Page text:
Römisches Kaiserreich Augustus (27 v.-14 n. Chr.)

Roman Empire, Augustus

Nimes, dupondius, ca. 10 BC - AD 10
found 1979 in Rittergasse, Basle
Bronze, struck
weight 13.232 g
diameter 31.4 mm
Inv. 1979/25.2223

5381px x 4822px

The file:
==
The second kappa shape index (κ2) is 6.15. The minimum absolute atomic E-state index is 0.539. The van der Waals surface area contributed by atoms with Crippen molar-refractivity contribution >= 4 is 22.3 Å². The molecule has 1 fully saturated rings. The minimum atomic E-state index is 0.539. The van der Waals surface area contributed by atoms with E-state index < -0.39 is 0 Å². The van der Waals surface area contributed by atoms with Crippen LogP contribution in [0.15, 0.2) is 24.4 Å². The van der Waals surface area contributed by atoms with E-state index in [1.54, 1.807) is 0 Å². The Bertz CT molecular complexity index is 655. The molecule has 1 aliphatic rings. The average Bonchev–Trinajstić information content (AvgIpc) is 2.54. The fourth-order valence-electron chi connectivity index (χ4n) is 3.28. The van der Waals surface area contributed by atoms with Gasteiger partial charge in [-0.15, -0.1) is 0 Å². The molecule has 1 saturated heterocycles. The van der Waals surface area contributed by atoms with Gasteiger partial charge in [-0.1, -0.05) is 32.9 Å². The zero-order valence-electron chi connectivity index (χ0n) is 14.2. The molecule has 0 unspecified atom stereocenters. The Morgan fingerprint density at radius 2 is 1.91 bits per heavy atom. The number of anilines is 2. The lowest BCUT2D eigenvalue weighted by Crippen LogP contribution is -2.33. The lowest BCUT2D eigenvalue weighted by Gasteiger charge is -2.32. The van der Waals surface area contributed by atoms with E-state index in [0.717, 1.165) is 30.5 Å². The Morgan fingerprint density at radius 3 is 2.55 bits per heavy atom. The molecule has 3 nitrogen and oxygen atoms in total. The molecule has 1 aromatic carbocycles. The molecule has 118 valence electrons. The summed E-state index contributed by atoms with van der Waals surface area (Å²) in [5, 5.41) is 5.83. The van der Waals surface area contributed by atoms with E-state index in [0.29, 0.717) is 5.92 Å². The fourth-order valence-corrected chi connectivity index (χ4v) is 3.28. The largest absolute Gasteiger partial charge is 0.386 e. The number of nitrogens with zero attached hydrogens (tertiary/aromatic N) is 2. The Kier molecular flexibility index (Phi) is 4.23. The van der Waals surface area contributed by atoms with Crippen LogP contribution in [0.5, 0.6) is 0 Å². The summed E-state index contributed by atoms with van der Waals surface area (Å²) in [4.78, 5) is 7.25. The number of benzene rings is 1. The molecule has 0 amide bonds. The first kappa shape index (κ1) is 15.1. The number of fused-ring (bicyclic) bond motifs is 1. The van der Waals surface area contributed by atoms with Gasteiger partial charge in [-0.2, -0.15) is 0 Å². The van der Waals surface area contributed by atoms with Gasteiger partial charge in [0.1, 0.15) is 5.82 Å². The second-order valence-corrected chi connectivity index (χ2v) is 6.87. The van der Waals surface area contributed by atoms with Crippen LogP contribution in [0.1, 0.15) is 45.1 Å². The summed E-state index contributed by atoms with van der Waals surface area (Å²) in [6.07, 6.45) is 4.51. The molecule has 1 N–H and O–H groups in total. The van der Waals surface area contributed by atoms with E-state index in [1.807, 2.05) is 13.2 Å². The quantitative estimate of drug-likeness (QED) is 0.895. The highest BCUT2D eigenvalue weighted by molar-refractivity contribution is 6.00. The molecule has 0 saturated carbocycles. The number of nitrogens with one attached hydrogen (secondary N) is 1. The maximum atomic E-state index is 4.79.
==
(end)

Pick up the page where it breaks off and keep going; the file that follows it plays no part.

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Augustus transferred some of the minting of coins to Lugdunum (Lyons) and Nemausus (Nimes). The imagery on this coin must have been chosen with the army in mind. The obverse shows two heads facing away from one another, that of Agrippa, Augustus's great general who was by then dead, with the attribute of a mural crown, and that of Augustus as imperator and son of the deified Caesar. The crocodile chained to a wreathed palm on the reverse is a reminder of the conquest of Egypt in 30 BC, ending the civil war that followed Julius Caesar's assassination. The allusion to past victories is intended to conjure up new ones. By an oversight, when this coin was being minted it was turned and struck a second time: beneath the crocodile on the reverse the face and neck of Augustus as portrayed on the obverse can clearly be discerned, as can his description as son of the deified Caesar, DIVI Flilius].

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